Mylar facilitates communication with other team members through the task repository. There’s a handy “Attach context” feature that appears on the task editor that lets you package up your task context and attach it to the task (bug) in the repository. The task context contains the information about the elements that are made visible in your workspace views. In essence, by attaching your context, you are allowing other developers to share the trimmed list of elements that you were working with at the time you saved the context. Other developers who might also be interested in the task can retrieve it by selecting “Retrieve Context” from the pop-up menu for the task.
Personally, I think that facilitating communication between developers is great all by itself and a worthy place to end my “five reasons”. However, since I started this series, I’ve developed another great reason to love Mylar: it has a really slick look and feel, and it integrates very naturally with the workbench (okay, that’s two other great reasons). Mylar just plain old looks good. And it behaves in a predictable way. The creators of Mylar have taken the “less is more” mantra to heart and have refined the user interface to be intuitive and powerful, but without excessive complexity.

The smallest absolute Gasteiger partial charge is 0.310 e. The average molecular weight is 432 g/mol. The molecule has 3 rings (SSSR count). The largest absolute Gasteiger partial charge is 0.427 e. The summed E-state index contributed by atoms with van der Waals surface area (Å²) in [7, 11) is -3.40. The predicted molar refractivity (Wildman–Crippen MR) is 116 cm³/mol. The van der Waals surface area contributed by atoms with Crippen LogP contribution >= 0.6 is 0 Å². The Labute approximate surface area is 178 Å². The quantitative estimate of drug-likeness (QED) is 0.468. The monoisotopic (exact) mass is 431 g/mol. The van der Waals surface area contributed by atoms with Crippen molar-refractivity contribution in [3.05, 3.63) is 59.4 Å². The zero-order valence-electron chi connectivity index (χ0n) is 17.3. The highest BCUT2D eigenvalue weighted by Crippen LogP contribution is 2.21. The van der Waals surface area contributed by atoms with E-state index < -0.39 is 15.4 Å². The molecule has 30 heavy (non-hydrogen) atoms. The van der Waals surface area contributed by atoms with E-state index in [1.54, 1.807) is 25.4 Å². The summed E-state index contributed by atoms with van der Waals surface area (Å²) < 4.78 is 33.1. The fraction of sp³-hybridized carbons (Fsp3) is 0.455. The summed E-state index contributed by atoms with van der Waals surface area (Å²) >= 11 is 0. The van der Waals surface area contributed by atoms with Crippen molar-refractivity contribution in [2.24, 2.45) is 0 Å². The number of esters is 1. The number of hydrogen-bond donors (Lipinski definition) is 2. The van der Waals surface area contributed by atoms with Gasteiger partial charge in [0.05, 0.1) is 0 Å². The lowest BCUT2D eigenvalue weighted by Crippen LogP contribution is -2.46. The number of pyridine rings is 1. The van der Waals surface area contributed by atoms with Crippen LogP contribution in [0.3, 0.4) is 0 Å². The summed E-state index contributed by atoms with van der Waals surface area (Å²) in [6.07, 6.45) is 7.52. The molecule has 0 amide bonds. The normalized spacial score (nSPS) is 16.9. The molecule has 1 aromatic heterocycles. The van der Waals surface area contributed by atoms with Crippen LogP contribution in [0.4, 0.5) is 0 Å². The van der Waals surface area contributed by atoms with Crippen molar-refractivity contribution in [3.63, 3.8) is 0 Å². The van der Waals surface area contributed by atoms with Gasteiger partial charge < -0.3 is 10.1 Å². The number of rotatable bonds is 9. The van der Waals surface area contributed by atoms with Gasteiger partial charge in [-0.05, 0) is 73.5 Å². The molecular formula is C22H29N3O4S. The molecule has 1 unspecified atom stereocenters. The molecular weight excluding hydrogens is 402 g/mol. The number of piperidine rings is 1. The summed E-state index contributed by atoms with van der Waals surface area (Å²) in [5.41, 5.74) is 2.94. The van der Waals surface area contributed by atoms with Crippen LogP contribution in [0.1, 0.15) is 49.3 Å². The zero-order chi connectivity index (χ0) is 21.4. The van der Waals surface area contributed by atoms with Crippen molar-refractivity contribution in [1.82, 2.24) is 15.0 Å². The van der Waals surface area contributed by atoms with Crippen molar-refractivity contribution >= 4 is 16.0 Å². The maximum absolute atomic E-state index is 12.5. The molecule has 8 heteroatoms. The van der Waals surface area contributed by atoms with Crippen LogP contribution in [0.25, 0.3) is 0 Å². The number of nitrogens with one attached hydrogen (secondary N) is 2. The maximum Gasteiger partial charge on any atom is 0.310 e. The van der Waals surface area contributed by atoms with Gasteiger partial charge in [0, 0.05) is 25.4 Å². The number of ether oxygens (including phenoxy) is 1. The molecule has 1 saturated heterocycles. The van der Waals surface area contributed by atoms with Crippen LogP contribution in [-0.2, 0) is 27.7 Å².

I love the pop-ups that appear unobtrusively in the bottom right hand corner of the screen to let you know that changes have been made to tasks you have included on your task list (that is, when another developer makes a change in bugzilla, Mylar tells you about it). Mylar also marks the task on the task list. I also really like the hover help tips Mylar provides (including fancy graphics).